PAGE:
Windows Configuration Designer
Windows Configuration Designer 56 M
- Windows Configuration Designer
- Installing and Configuring WCD
- Installing and Configuring WCD Part 2
Installing and Configuring WCD
- Episode Description
In this epsode, Aubri and Mike take a look at using the Windows Configuration Designer (WCD). They look at installing WCD Using the Widows ADK as well as the Microsoft Store version. Once installed, they explore the interface and discuss the difference between the wizards and the advanced mode. They then create packages, using both methods.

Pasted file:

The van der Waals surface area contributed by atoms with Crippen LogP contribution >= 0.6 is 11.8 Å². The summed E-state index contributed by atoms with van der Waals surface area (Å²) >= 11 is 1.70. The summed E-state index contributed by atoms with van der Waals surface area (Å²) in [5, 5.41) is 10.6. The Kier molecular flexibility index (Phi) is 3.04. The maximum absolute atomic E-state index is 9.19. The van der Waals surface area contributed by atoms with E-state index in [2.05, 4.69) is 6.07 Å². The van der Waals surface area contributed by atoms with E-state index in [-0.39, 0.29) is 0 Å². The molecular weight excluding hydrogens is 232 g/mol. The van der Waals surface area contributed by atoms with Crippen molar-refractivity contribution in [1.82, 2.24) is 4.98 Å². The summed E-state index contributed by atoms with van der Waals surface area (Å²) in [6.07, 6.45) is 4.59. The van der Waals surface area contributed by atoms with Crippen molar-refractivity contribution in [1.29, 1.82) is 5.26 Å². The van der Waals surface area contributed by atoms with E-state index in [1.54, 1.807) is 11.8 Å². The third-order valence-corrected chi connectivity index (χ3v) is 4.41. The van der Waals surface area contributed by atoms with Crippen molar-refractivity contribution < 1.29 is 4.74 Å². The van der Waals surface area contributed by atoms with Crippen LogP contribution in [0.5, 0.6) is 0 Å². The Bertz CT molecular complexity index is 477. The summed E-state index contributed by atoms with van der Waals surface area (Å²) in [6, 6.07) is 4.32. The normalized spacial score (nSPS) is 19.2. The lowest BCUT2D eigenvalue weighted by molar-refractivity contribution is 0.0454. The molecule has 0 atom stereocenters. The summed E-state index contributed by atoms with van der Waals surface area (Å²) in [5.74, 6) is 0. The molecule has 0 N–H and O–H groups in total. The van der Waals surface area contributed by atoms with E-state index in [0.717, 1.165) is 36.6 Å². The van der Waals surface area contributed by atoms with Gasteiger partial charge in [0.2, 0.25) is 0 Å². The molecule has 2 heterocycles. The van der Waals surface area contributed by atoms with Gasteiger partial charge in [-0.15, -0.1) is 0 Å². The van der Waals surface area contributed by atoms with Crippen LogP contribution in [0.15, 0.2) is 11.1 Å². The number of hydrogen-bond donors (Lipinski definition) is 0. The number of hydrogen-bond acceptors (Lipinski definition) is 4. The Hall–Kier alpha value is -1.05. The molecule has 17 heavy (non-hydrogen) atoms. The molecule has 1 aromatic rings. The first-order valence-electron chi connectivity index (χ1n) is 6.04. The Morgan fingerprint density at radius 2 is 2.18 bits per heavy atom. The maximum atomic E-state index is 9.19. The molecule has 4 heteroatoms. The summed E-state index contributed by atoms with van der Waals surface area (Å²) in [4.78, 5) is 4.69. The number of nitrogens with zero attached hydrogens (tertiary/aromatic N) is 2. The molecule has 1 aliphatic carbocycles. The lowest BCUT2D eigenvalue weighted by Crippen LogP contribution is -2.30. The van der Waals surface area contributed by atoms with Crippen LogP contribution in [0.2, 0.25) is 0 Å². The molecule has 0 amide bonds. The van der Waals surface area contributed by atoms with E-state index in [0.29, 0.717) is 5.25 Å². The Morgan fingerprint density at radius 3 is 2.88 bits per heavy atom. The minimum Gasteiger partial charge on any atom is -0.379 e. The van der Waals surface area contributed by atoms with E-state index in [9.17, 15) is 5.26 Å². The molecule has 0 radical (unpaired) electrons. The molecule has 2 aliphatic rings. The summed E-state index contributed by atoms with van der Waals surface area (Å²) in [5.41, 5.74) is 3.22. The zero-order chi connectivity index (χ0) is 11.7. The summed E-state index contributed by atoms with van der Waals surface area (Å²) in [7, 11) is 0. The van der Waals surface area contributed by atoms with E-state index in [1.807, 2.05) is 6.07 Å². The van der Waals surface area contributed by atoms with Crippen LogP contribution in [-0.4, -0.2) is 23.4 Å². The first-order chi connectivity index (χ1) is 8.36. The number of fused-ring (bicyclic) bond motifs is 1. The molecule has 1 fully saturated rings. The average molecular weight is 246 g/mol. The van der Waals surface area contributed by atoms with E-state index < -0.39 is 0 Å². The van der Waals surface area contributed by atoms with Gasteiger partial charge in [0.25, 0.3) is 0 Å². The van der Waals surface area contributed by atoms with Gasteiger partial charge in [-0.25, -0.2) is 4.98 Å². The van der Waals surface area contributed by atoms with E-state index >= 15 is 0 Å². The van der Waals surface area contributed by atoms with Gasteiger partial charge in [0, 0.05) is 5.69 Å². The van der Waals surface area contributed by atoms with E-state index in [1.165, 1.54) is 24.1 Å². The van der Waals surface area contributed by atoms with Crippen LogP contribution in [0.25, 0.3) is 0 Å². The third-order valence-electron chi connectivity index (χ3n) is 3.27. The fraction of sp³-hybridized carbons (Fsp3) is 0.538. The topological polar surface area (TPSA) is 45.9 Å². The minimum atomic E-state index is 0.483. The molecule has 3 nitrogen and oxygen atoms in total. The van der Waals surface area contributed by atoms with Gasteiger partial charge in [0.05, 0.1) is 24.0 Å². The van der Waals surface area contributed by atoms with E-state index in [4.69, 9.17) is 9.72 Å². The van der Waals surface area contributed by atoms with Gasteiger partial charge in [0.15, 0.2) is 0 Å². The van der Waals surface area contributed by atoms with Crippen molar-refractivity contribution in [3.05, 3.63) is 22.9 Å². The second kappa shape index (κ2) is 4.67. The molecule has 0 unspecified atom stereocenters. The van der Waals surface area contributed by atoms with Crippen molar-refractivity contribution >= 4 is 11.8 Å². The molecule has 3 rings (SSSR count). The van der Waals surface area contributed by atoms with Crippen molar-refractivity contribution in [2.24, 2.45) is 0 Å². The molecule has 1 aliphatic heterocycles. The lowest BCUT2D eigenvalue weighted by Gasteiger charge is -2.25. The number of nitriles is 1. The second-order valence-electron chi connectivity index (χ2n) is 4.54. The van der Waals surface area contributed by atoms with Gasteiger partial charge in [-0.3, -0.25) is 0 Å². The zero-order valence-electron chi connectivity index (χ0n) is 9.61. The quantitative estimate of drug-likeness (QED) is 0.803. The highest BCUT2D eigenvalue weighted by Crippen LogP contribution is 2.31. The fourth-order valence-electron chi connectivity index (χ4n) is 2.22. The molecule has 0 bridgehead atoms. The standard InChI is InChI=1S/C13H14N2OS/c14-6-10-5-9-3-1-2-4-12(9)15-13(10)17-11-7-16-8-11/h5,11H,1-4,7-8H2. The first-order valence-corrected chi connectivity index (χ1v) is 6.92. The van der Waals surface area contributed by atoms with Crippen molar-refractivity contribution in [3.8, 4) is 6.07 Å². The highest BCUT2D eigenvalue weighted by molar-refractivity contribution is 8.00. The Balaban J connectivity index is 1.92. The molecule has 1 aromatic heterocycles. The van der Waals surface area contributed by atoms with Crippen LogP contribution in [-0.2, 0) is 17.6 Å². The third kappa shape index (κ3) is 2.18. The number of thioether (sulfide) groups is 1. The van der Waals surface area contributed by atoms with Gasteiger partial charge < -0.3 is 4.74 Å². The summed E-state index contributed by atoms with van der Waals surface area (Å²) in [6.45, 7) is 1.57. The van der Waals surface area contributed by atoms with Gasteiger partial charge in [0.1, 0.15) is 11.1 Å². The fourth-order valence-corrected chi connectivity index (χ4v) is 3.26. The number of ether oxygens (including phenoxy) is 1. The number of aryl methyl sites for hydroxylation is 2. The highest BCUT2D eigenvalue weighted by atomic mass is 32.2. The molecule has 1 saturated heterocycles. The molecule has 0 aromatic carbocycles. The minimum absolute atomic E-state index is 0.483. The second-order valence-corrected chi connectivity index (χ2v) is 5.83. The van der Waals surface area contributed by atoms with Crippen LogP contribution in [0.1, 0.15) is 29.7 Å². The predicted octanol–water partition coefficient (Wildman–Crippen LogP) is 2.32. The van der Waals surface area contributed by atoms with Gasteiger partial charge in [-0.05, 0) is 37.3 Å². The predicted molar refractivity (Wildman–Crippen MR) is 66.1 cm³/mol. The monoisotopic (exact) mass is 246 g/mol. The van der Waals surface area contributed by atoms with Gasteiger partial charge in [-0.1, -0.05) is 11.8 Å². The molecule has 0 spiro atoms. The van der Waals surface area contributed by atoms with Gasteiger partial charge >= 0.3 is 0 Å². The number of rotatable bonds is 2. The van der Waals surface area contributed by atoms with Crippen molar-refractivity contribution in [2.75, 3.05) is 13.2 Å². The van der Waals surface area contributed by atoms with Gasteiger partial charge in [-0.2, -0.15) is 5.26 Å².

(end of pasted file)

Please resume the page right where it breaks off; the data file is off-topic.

Welcome to ITProTV, I'm your host, Don Pezet. [CROSSTALK] >> You're watching ITProTV. >> Hello, and welcome to another exciting episode here at ITProTV. I'm your host, Aubri Spurgin, and this is the Windows Configuration Designer. In this episode, we're gonna be installing and configuring Windows Configuration Designer, that is, WCD. And Mr Mike Rodrick is here in the studio to guide us along in that endeavor. How's it going, Mike? >> It's going fantastic, Aubri, thanks for having me. Excited as always to be here and, yeah, the good old Windows Configuration Designer. Which is actually a new name, it's a tool that's been around for a little while. It used to be referred to as the windows configuration and image designer, so WCID. And I might have that backwards, it might have been windows imaging and configuration design, WICD. Anyway, it doesn't matter, because it doesn't exist anymore. >> Yeah. >> Right? They took the imaging part out of it all together. We have other tools that we can use to do operating system imaging, this is not the tool for that. What this tool does, now, that it is just the Windows Configuration Designer or WCD, is it creates provisioning packages. And a provisioning package is simply a collection of settings that I can apply in bulk or in mass, right? Rather than apply one setting, and the configure another setting, and then configure another setting. I can create a provisioning package, that contains all the settings that I want to apply and just apply that package, right? And it can go through and it can apply all those different settings. >> Mm-hm. >> And so, in certain environments, this is going to be very beneficial. Microsoft will tell you this is really geared towards small to medium sized businesses, educational facilities things like that where I don’t have the budget or the infrastructure to run some of those higher end imaging platforms, systems center, operations manager, configuration manager, doing windows deployment services, and all of that. This is kind of the, what's a good way to say it? The stepping stone into some of those, right? And that's where Microsoft really sees this as being a valuable tool. So place is where we're configuring devices and I'm not using MDM. We don't have in tune subscriptions, we don't have Azure subscriptions. But I still need to apply configurations to mobile devices. That includes laptops, tablets, phones, HoloLens devices, kiosks, student PCs. Things we've gotta reset settings all the time, things like that. Automating enrollment into MDM. So maybe I am using MDM, or Azure, or a local on premise domain and I just wanna try to automate the enrollment. I want these machines, when I get them in or when a user brings their own device and I want to configure it to work with our enterprise, I can run this provisioning package. And that will join into the domain, add a local admin account, or whatever the case may be. Whatever setting, add the wireless configuration for our enterprise to that device. And instead of having to do that one at a time, cuzI could, right? If Aubri brings in her laptop, I can go in and create a new administrator account. >> Yeah. >> I could join into the wireless network, I could tell her what that information is, what the password is. What the SSID is, or I can just have her double-click on this provisioning package and all of that gets done at once. >> Ooh. >> You like that idea, right? >> Yeah, sounds way better. >> Okay, and so, that's the kind of thing that we're looking at. Accomplishing using Windows configuration designer, also to ensure compliance in security before the device is enrolled. Maybe there are settings that I need to configure before I can allow it to join my active directory domain. There's a regulations, or company requirements, or things like that, and that's another place I cease this tool being utilized. So that's a little bit about what the Windows configuration designer is and where we would see this used or where we might want to implement it. Now, where do we get it? Right, it would be the next step, hey, it sounds like something we could use. >> Yeah. >> How do we start? >> Yeah. >> Well, the first thing is you've got to install it. >> Okay, easy enough, right? [LAUGH] >> Yeah, exactly. It is easy and it's free which is another good thing, we like that, right? >> I love free. >> Free is my favorite price. >> [LAUGH] >> And there's two places you can actually get the Windows Configuration Designer from. You can get it from the Windows Assessment and Deployment Kit. It's a subcomponent of that kit or you can actually go to the Microsoft store and you can download an app. I can't say that in a Microsoft, I was gonna say that phrase about apps in everything. That probably wouldn't go good with Microsoft. >> Maybe not, yeah. >> Yeah, anyway there is an app in the Microsoft store, Windows Configuration Designer. But there's a limitation to that, so that's what I wanna make sure we're aware of at this point. Is the store app, the version of the Windows Configuration Designer that you can download and install from the Microsoft Store only supports Windows 10 as the operating system. You can only install that app on a Windows 10 machine server, nothing, now, Windows 8, nothing like that, just Windows 10. And it only supports English for the language to create those provisioning packages in. So if you need to install the Windows Configuration Designer on another platform. That'd be Windows 8, Windows 7, Server 16, 2012, 2008, anything like that. You're gonna need to use the Windows Assessment and Deployment Kit, or the ADK, to install the configuration designer, not the one from the store. If you need to support other offices and other locales, other languages, you're also gonna need to use the ADK version, not the Windows or the Microsoft Store version. If you install both the one from the ADK and you already have the app installed from the store, the store app will no longer launch. The Windows ADK version will take over and the app version won't work anymore. So you can't run both on the same machine. >> Mh-mm. >> Right, so the Windows ADK, you do have to be careful with the ADK, you have to make sure that you get the right version. Every time we come out with a new release for say Windows 10, we get a new Assessment and Deployment kit. Currently, I'm running 1809, at the time of the shooting of these episodes, 1809 is my Windows 10 flavor. So I had to make sure I went and that I got an assessment kit for that. Free download from Microsoft and I'm not gonna actually install it, we're gonna use the store version. I wanna show you the process. So I'm gonna open up file explorer, I've already downloaded the ADK for 1809, and I did the, I downloaded the entire kit for an offline install, I'll show you what I mean here. And we've double click on kits, Windows 10, ADK, and then I'm gonna double click on the ADKsetup.exe, that's gonna start this process. I want to install the Windows assessment and deployment kit. This is the option I choose earlier, so that we wouldn't have to wait for the actual files to downland and install. Now, that I've downloaded it I could basically install it without an Internet connection, right? Or take it to another machine and install it there. So, we'll click Next, and then you can decide whether or not you wanna submit any data to Microsoft. We'll click next, we do have to agree to the EULA, click Accept, and then here, I get a list of the tools that are part of the ADK. Remember the assessment deployment kit is a toolbox, there's lots of tools in here. Really, all we want is the Windows Configuration Designer or you might not, right? You might want some of these other tools, that's up to you. What I would do simply uncheck all of these other ones, leaving just the configuration designer. And then you would click Install, and you see that's pretty small, little over 46 a little over 46 megabytes there. But I'm gonna cancel this out, because I've got the store version already installed. And remember what I said, if you install the ADK and the one from the Microsoft store, the ADK will take over and the store app will no longer launch. I'm gonna click Cancel on that and we'll click Close And I'm gonna show you the store option. If you onto the Microsoft Store, just do a quick search for Windows Configuration Designer, and you'll see it here. And because I've already installed it it says this product is installed. If this is your first time going out and you haven't installed it yet, you would see the option to get the app. You would download it and install it. All right, so either way you go, we'll now have that Windows Configuration Designer installed. We ready to launch it up and see what happens? >> All right, let's do it. >> Okay, so I'm gonna go to my Start menu. And because it's I just installed it, it shows up under recently added. There's my Windows Configuration Designer. Or I could simply scroll down the the w's and find that Windows Configuration Designer. And we'll launch it, and it does take a minute, especially that first time. So I can give it a second, you'll see that command prompt window open and close, no it didn't get infected, that's part of the process there. And now I can see the tool opens up through the Window's Configuration Designer. The way this works is you end up creating projects, right. So projects are your collections of settings, your package that you're gonna wanna deploy later. You can create as many different projects as you want. You might have a project for your desktops, you might have a different set of configurations, you want to apply it to the laptops. So you have a separate project for that package. You can create multiple projects. It will organize them by default. It creates a sub-folder inside your My Documents to store these projects in. We'll take a look at that in a minute. Just keep in mind, you can only work with one project at a time. So once you open up one project, you have to work with that, close that project, to open up another project. I don't have any projects yet, but that's okay, we're gonna create some. >> All right. >> Or do some. All right, now over here on the left-hand side I have this create option. And you can see here there are a few buttons here that I can click on, and these are wizards. These are my configuration design wizards, and they're gonna walk me through the process of creating a configuration package based on what I choose here, right. There's a provisioned desktop devices, configure common settings for Windows desktop devices. Or provision Windows mobile devices, and so these would be common settings you would apply to mobile devices. I've got HoloLens devices cuz we all have three or four of those laying around. Yeah, they're a few thousand dollars, but that's okay. Provision Surface Hub devices, provision kiosk devices, right. It's common settings that I might want to apply to a kiosk, like locking the interface down so that only one app can run, right. If you think about a kiosk, that machine that sits out in the lobby, and it's supposed to run a map of the building so people can look up Aubri and figure out what office she's in, all right. But that's all it can do. You can't go to the Start menu, you can't launch XL, you can't launch Internet Explorer, anything like that. So those are the kind of settings I would want to apply to a kiosk, and that wizard will walk me through that process. >> What about that advanced one, cuz all the other ones have this wand symbol, but these have a settings gears. >> They're little gears, makes it seem like it's not gonna be nearly as friendly, right. >> Yeah. >> And that's exactly right. The others are wizards, right, that are gonna walk you through the process. The advanced shows you every setting possible that you can do with the Windows Configuration Designer. So if you really wanna truly customize your package, that is the way to go. If you wanna look around and see what settings are available using the Windows Configuration Designer, that would be a good place to start. And then you might find that you end up going back to one of the wizards, or you might use the Advanced Provisioning option and that might be the way you want to go. Do keep in mind if we start a project, and let's just for giggles let's click on Advanced Provisioning first, right. So when you go to Advanced Provisioning, or any of these for that matter, the first thing you're gonna do is you're gonna give it a name. Let's call this one Adv Test, so for Advanced Test. You see the default location, I could definitely change that if I wanted to. And you could apply a description for later on or other admins working with this package. We'll click Next, and then we're gonna which setting to view and configure. And let me zoom in just for a second on here. Maybe if Windows wants to play along, we'll minimize that magnifier. And you can see which settings to view and configure, all Windows editions, all Windows desktop editions, all mobiles editions, IoT Core, Holographic, or common to Windows 10 Team Edition. And let me zoom back out before we go any further there. All that's gonna do is filter down the settings so that you're not looking at lots and lots of settings that maybe don't apply to what it is you're trying to do. Just trying to help you out, right. But if I choose all Windows editions, I will see everything that this WCD can do. If I choose all desktop editions, well it's gonna display settings that are specific to the desktop editions, as well as settings that are, and then I don't know what it says there because the interface is kinda goofed up. But we're gonna leave it on all Windows editions, and I'll go ahead and click Next just so you can see this. And here's an option that's kind of neat, and you only see this when you use this Advanced Option. Import a provisioning package. What this allows me to do is basically build complex provisioning packages based on others. For example, I have a wireless network in our enterprise. I want my desktop devices to connect to that. I also want my laptops and my mobile devices to connect to that. I can create separate packages for each one of those, right, for my desktop devices versus my mobile Windows 10 devices. But both of them are going to use the same WiFi network, they're both going to use the same SSID and the same password. Rather than configure that twice, I could create one package that just contains my wireless settings. Then when I go to create my desktop device's package, I could import that package that has my wireless settings. When I go to create my mobile device package, I could import the package that contains the wireless settings. Make sense? >> Yeah. >> So basically you can create these building blocks, and then make much more complex packages out of them, okay. So that's what this is saying. Do you want to import a provisioning package? And we'll test it out in just a second. For now I'm just gonna say, no, we'll click Finish, and it's going to open up this page where you have a filter at the top to help me view or find a particular setting. I have a search option. And then it doesn't look like there's much there, does it, right? >> No, it doesn't. >> It just says, and if I zoom in real quick because I know that's small, it says runtime settings over there. If I expand that out, we'll see that- >> Wow. >> Yeah, there's a lot. And I'm going to zoom in for a minute. This is going to get a little clunky as I zoom in here, but bear with me. But you'll see things like account management, accounts, browser, certificates. And I won't read the whole list to you, there’s quite a few. But if I expand out accounts and I can see Azure, I can expand out Azure, and I can click on these. And let me zoom back so we can see what’s going on here, right. As I click on these different options, I’ll see the value or the setting, and then the text or whatever that particular setting requires, IP address, SSID, product key, in this case the authority. And it tells me down below a little bit of information about that particular setting, it's kind of neat, right. >> Yeah. >> It's actually pulling from Microsoft Docs and it's filling that information in for us. >> That's cool, I like that. >> It is, and if we go to browser, I don't know, let's find another one, certificates, CA certificates, right. I can come in here and click, and if I go back to certificates. Sometimes, as you can see, they don't pull the right page or it doesn't have a page associated with it maybe, or it could be a slow Internet connection. It might be just taking its time pulling up that page, but I can put the certificate name in here. Let's say hoff.cer, I'll explain that in a little bit. Click Add, right, and it'll add that certificate. Now you'll see I have different options here, right. I've added the certificate and I can add additional certificates. But if I go over here, I can now go, okay, let's get some more details about the certificate. If I'm gonna have this package install the certificate named hoff.cer, I'm gonna need to tell it where that certificate is so it can import it into the package. So now you can see certificate path. I could browse and I could find that certificate and click Open, right? And so now, I could go back and add another certificate or I could modify this particular certificate. So that's just an example of one of the settings, but they all work about the same, right? As you identify what settings you want to configure, it will add additional fields. And you can kinda see the tree that it's building over here, it gives you a list of all of your settings. Because as these packages grow, you might have dozens of settings in here. So going to find a particular setting or trying to figure out what setting is configured out of all of these myriads of settings? Some other admin make the package, I don't know what they configured. So you have this little kind of a tree over here of just the configured settings, all right? Now, at this point, so we've configured one thing, we've got that certificates in there. You know what? Let's use this, we'll use this as our example for importing a certificate or importing a package here in a little bit. Let's go ahead and save this. Now, when you're using the advance, the way you're gonna do this, is you're gonna choose export. You can do a file save, but that's just gonna save the project and the settings, everything you've done so far. But it still hasn't actually created the package, the distributable unit that we can use. What we need to do is create our provisioning package, so you go to Export, Provisioning Package. And then you give it a name, if you want to change that, Advanced Test was our name earlier, that's fine. You can do different version numbers if you're modifying and existing package. And then Owner and Rank has to do with conflicting settings. If you're applying more than one package, which you can do, we talked about combining packages to make one. Maybe I have two or three different packages, maybe one package that was provided by a vendor and one package that my developers created. Well, what if both of them are trying to specify the same setting? Only one of them can end up applying. So we have to have some way of dealing with that conflict and it does it through this hierarchy right here. Let me zoom in for you, right, you can see, going from least to most, or lowest to highest in priority. Microsoft would be the lowest in priority, and then silicone vendor, OEM, system integrator, mobile operator, and IT Admin. So if I had one made by Microsoft and another package made by IT Admin, and they were trying to do the same setting. IT Admin would win, so this list basically is in the right order of precedence or priority, okay? So I might say this is made by me, IT Admin. Now, if you have two packages that are both made by IT Admin or both have the same owner, how do you determine which one would win in a conflict? And that's where your rank comes into play, 0 through 99 higher rank is going to win, right? Let me zoom back out and I'm not worried about a rank, cuz I only have one from IT Admin, so we'll click Next. And then I can also choose to encrypt the package and digitally sign the package. Because your package might include sensitive information. Certificates, passwords, accounts that are used to join Azure subscription information, things like that. We might want to choose to encrypt this package, if we do so, we can do so simply by going to encrypt. And then you would provide a password for that, and let's- >> That definitely seems like a good idea to me. >> Yes, right, cuz otherwise these packages are sitting there in plain text, and anybody can open up the XML files and see the setting you configured, including passwords. >> Yeah. >> So definitely not a good thing, we wanna encrypt it, you can also sign the package. That would just make sure that nobody could modify the package. Without invalidating that signature I would need a certificate that I could use to digitally sign the package. But if your developers or writing packages, or if you're the one writing a package, you get a certificate issued to you, or signing software, and then you would use that to sign it. I'm gonna uncheck that, we'll leave it encrypted though, that's a good idea, right? >> Yeah. >> And we'll click next and it shows me where it's gonna dump that out and I could change it if I want, I click Next. And then build, I get a one chance to kind of review and I'll click build, and it's going to show me an edit. It does give me handy dandy links to those locations, which is nice too, I'll go ahead and click on that. You see that it opens it up and really the package is this one file, right here, right? The ppkg is what I need when I go to the distribut this or install this. The others are the project files, the XML files like the SettingsMetadata is all of the settings that available that we see in the advance editor. The icdproject.xml is just XML file with details about the project itself, version number, things like that, name of the project. And then customizations.xml is the actual settings. We opened this up, let me zoom back out, if we edit this xml file, at our package basically had just a couple of settings. It was importing that certificate and here I can see that there is hoth.cer, right, that we're importing and the path to where that certificate was. So the XML file is what's used to build that package. That's where all of the things that we're inputting are stored in our project until we build that ppkg file. All right, let me go and close that. We now have our package ready to go and now, we would need to distribute that package. And we will come back, I wanna show you a couple more things, we were not gonna make it to actually applying the package yet. We'll do that in our part two, so yes, that means there's gonna be a part two. >> Ooh, a part two, well, it sounds like you said there's more to go for this episode, so what do we got? >> Yeah, before we get into actually applying these packages and seeing how we can distribute them. I did wanna go back and look at those wizards, as well as how we can import one package into another, so let's do that real quick. Back on my screen here, I'm gonna close or click Finish on our first package build. And then I'm gonna close this advanced text, or a test, or a package. You can see the package is listed right here, though. So if I ever wanna get back into that package and make changes, I can simply click on it, right, and launch that again. All right, but let's take a look at one of the wizards now, compare that to the advanced provisioning that we just went through. I'm gonna click on provision desktop devices, starts off the same way, I can see I'm given the option to name my project. And we'll call this one, desktop test and I've got to fix that typo. We could give it a description, change the location, we'll click Finish. And it opens up my new project, but this one's going to look a little bit different than that advance one, right? >> It does. >> See how nice and friendly this is? >> Yeah. >> Right, it's not a long list of things over on the side. I've got big buttons and fields to fill in and descriptions and things like that and it's limited, right? These are just the settings I would be applying to a desktop. So I don't see the stuff that I shouldn't be applying. And that's always nice, especially, when you're first getting started using the configuration designer. So the way this works, so it's the same, you go through and you fill out the appropriate information. For example, if we wanna give our device a new name or rename the device, or maybe this is during the initial deployment. So we don't wanna give it a name, it does give you a neat option here with the name. You can do either, and I'll zoom in for you, you can either do a serial number or a random number. Because if we're gonna use this on multiple devices, I don't want the name to be exactly the same. So percent serial percent is code for use the hardware, generate a random value based on those hardware IDs, and use that. The %RAND:5% just generates a random number, it's not based on any hardware IDs. And the :5 is how many digits you want in that random number. So let's just do the serial for us, Aubri, I'm gonna do %SERIAL% And I'll zoom back out so we can see the rest of this screen. If I had a product key, if I wanna to configure the device for shared use, remove preinstalled software. Really cool option especially with Windows 10 and a lot of that, dare I say bloatware or freeware or demo stuff that kind of comes with it. Do keep in mind, though, that if you use this option, it resets the PC. All right, just like if you went into your settings in Windows 10 and chose reset. It's gonna basically reinstall Windows without all of that extra software. So it will take some time, depending on the speed of your machine. It could take 15 minutes to an hour or more, depending on what you've got. I've tried it in a virtual machine, and it took forever, all right. So do be careful with that option. Let me zoom, and am I zoomed in, no, I'm not, okay. >> [INAUDIBLE] >> So we can go back, and you just click on the next page, do I want to set up Network Settings? Yes let's do, let's say that we want to connect to ITProTV-guest, right? So you can type in the SSID, I can say, okay, this is WPA Personal and the password is 3526006900. If you're ever in town, you can join our guest wireless network. There you have our password. That's fine and I can click Next, right, and if there are any of these I don't plan on using them, I just skip them, right? Some of them like network, you'd wanna turn it off. Cuz if I try to skip that but leave that on, it's gonna say well you've left it turned on, but the fields are blank, so what the heck's going on? You just say no, I don't wanna do wireless networks, turn it off. Account management, let's create a local admin. Notice this one is required, we'll say Aubri, and I'm gonna give you a super strong password there. >> Good. >> If I had applications I wanted to deploy, we could do that. Now these are the Microsoft Store apps or your universal Windows platform apps. So if your developers had created any, you could deploy those here. Add certificates, well, we did that in the advanced one. If I want to see that here, it's the same thing, specify the name, give the path. It's a little more friendly environment, than that advanced one was. But in the end, the same info. And then I can get down to finish. Add certificates, I did click. Let's cancel that. And now you can see I've got green check marks all the way down and I will click Next. Before I do that, I'm sorry, notice there's an option right down here, Switch to advanced editor. Have you ever decided, there's some settings that I know I want to do that this wizard is not showing me? How do I get to those? Switch over to advanced. Keep in mind, if you switch from the wizard to the advanced mode, then you will not be able to go back to the wizard mode. Because the advanced mode contains things that the wizard doesn't know how to display. Once you've switched to advanced, you've turned your project into an advanced mode project, you cannot go back to the simple wizard interface. That's just something to keep in mind. We'll click Next and then there's all my settings. Do I want to protect it? Sure, of course we do. Let's password protect that, rIght? It says, you're ready to create. Now this is a little weird here. We're gonna click Create. It says, you are ready to create the package. Click Create. It says, your package is being built. And then it comes back and says, you are ready to create the package. That's confusing to me. >> It is. >> Is it to you? Okay, so I'm not the only one. >> Have to keep clicking that button. I might think well, wait, if it didn't work then let me create that package again. And it just does it again, right? And that's what it's gonna do. If you look down below, it does have a path. Desktop test created and copied to. So it did create it, this is just a little bit confusing in the way it's stated there. But that's it, we now have that package. If I click on that link, it'll take me over there and I can see that PPKG. All right, I know we're out of time, Aubri is giving me that look. So there is one more thing I want to do. We'll save that for the next part because we want to see how we can import one package into another. And then we wanna see how we can test these packages out and verify that they're actually working. >> All right, this has been installing and configuring WCD, Windows Configuration Designer. Thank you so much Mike for guiding us along in that endeavor, and be sure to come back for that part two. Thank you so much for watching. Signing off for ITProTV, I've been your host Aubri Spurgen. >> And I'm Mike Roderick. >> And we'll see you next time. [MUSIC] >> Thank you for watching ITProTV.